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Course Notes for Unit 5 of the Udacity Course CS253 Web Application Engineering

Course Notes for Unit 5 of the Udacity Course CS253 Web Application Engineering

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Published by Iain McCulloch
Course Notes for Unit 5 of the Udacity Course CS253 Web Application Engineering
Course Notes for Unit 5 of the Udacity Course CS253 Web Application Engineering

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Published by: Iain McCulloch on May 18, 2012
Copyright:Attribution Non-commercial


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Welcome to Unit 5. This unit will talk about how to make your web application talk to other computers.Up until now, your programs have basically generated HTML that a browser will useto render a web page for the user. But your web application can also generate thingslikeXMLandJSONthat other computers can interpret so that they, in turn, can build websites or services that interact with your data.We will look at both XML and JSON and we’ll see how to read them, how tointerpret them and how to manipulate them. Then we will add a new feature to ourASCII Chan applications, that is built on Google Maps, which lets us see where ourusers are posting from.Finally, your homework for this unit will be to make your blog output itself in JSON.
HTTP Clients
Until now, we've been working with this kind of standard picture of this little guy andhis browser. Now, this used to be you, but now this is the user. You have upgraded tothe other side of the picture where the servers are. So let's get these boxes. We've seenthese 100 times. Okay, and let's add you over here. You are now the programmer.Congratulations, you are a web developer. We can talk about users and how muchtrouble they cause us.In the ‘normal’ web requests we have seen up until now, the user makes a request tothe servers, and the server responds with the response. So far so good.What we are going to talk about today is when your servers start making requests toother servers. Let’s say that we have created a web application that does some dataanalysis on Twitter. Twitter has their own web servers, so we can have a web pagethat actually makes requests to Twitter. Our computers are now talking to theircomputers. This actually happens all the time. They're still communicating overHTTP, and Twitter will still respond as normal.So, the user might make a request to us. We might then make a request to the Twitterservers, which respond with their normal response. Then we manipulate that data andreturn it to the user.Hipmunk does a lot of this type of communication. Let’s take a little look at howHipmunk works.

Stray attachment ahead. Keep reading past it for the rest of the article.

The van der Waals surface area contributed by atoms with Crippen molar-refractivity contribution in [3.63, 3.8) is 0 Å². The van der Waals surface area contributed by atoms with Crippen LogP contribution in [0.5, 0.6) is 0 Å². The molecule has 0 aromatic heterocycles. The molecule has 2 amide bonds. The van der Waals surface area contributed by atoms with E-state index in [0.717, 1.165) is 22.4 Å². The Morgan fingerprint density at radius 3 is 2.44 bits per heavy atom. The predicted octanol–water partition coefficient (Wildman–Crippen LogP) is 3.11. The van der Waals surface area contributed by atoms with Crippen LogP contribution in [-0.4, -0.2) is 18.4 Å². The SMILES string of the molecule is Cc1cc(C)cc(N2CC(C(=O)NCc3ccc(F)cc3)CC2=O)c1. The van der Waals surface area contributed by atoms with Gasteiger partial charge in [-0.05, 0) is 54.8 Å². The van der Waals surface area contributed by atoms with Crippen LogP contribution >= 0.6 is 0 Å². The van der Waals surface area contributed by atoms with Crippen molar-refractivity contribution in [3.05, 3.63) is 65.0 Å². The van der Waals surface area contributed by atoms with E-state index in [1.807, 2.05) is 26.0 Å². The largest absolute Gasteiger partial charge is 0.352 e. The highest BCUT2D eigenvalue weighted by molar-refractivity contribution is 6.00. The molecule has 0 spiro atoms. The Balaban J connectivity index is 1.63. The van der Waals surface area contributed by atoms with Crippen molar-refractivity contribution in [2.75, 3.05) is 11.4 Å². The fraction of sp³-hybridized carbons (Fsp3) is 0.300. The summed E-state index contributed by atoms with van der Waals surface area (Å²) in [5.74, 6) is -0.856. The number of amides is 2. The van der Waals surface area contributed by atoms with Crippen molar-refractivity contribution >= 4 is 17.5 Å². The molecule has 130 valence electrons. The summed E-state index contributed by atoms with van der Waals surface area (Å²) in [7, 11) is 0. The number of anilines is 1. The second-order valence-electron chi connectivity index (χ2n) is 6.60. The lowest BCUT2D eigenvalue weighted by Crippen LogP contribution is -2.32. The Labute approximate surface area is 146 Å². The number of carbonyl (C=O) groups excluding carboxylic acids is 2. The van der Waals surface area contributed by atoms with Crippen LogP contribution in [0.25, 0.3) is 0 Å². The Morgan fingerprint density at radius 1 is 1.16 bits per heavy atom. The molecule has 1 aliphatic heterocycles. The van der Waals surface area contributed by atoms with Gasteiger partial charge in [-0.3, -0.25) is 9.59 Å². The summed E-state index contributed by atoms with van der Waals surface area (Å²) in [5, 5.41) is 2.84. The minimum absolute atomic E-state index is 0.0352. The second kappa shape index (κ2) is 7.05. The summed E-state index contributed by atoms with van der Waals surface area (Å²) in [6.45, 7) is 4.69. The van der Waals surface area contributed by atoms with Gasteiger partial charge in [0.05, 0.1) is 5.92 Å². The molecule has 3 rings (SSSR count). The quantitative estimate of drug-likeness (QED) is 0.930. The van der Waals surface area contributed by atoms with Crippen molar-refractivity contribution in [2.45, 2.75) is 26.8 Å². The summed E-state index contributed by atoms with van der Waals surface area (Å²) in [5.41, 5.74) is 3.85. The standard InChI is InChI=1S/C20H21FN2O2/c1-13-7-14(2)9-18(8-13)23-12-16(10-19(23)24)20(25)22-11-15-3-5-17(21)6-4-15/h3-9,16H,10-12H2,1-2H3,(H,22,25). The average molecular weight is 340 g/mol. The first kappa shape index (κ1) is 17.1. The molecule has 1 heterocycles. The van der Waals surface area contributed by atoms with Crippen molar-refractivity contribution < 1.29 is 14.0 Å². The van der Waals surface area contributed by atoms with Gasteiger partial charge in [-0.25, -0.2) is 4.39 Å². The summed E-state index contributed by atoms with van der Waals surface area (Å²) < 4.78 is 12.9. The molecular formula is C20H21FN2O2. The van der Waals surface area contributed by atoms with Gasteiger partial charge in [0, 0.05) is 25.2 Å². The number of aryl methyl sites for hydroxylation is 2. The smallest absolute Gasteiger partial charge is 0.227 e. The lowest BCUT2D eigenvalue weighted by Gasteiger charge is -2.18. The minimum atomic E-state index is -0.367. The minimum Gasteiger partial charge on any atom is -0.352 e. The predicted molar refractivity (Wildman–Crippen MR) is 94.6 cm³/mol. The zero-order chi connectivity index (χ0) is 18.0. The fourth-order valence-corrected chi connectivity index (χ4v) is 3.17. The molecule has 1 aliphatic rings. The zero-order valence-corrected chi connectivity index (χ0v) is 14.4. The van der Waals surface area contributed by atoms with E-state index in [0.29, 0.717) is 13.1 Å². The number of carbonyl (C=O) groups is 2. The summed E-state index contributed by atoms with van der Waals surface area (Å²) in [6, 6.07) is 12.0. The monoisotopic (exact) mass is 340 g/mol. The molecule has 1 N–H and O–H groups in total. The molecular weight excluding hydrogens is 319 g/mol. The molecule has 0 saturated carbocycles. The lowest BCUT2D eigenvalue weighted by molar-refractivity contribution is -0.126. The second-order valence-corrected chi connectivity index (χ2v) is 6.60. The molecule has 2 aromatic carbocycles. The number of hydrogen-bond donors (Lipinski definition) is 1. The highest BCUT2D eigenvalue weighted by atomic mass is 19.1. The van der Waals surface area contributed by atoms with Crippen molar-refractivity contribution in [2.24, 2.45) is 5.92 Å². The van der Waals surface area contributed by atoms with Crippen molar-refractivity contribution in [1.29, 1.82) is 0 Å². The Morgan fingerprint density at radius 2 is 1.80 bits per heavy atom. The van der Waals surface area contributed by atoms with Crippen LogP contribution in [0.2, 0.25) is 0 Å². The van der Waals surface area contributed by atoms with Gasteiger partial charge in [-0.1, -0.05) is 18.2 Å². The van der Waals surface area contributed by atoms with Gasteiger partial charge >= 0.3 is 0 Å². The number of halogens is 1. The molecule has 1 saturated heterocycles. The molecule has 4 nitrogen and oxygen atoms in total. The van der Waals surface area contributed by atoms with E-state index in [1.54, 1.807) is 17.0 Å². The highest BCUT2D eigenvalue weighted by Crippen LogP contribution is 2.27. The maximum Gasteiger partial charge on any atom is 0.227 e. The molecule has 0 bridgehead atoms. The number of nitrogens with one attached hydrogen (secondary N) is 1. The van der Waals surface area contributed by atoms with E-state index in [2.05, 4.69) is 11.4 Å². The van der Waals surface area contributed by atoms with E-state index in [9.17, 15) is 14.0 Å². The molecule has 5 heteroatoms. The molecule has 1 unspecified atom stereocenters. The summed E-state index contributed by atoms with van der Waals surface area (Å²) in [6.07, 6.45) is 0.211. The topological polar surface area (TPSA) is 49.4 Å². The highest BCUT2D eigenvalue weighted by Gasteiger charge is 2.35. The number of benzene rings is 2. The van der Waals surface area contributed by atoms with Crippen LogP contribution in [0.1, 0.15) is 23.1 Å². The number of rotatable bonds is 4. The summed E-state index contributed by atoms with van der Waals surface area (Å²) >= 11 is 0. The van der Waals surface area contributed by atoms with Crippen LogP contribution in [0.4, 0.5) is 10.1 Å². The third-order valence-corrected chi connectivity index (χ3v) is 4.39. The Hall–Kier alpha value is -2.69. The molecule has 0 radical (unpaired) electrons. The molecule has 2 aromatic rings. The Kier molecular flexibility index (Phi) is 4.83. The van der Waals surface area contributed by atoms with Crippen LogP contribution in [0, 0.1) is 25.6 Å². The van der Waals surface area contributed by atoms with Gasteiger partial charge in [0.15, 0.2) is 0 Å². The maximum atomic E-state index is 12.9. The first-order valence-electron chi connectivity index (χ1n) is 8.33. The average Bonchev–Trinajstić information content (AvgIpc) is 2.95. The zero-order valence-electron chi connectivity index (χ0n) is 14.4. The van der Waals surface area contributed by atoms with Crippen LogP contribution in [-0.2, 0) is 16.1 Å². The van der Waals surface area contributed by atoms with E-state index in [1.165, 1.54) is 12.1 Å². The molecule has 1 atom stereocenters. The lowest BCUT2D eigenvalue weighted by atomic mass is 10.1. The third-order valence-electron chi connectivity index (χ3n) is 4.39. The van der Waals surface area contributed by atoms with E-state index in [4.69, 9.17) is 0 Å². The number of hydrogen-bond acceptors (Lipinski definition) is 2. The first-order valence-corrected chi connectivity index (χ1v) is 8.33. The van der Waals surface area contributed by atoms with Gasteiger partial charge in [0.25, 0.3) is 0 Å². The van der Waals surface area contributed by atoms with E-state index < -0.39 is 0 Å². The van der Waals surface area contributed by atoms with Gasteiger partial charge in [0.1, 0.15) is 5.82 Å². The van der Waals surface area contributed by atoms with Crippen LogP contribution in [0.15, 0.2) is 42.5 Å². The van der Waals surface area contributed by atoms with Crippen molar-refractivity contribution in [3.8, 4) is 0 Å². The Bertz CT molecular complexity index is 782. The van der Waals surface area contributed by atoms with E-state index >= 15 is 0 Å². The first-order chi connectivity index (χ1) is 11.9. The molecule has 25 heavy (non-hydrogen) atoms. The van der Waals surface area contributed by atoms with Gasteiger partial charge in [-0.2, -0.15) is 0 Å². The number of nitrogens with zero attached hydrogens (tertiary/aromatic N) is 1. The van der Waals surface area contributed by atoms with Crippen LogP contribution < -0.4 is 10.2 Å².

When a user does a flight search on Hipmunk, they send requests to a bunch of dataproviders who have the actual flight data. Hipmunk takes the user’s flight search andsends it to ITA, sends it to one or more airlines, and in some cases they'll even send itto Amtrak, if that's appropriate. Each of these organisations are companies who havetheir own services that Hipmunk works with. ITA will run the flight search, and sendthe results back. The Airline will also run the flight search on their own system andsend their results back. Similarly, Amtrak does its thing and send their data back toHipmunk. So, now Hipmunk has all this flight search data on their server. They thenmanipulate that data, collate it, make you nice results, and then we'll send back theirHTML response to the user (or ‘customer’ in this case – since they’re paying!).So, this unit is about how to make our servers speak to other servers when there's nobrowser involved. We’ll still use HTTP, but we are now communicating over otherprotocols. We saw some of this in Unit 1, but we'll be doing a lot more in this lesson,because there's so much you can do when you realize that you're not the only serviceon the internet.
First, let’s introduce a Python library for actually making an HTTP requests so we cansee how that worksPython has a library calledurllib2. There's also a library called justurllib(referred to as “urlib1”), which does have a few handy functions of its own. However, we're goingto use urllib2 for the most part.

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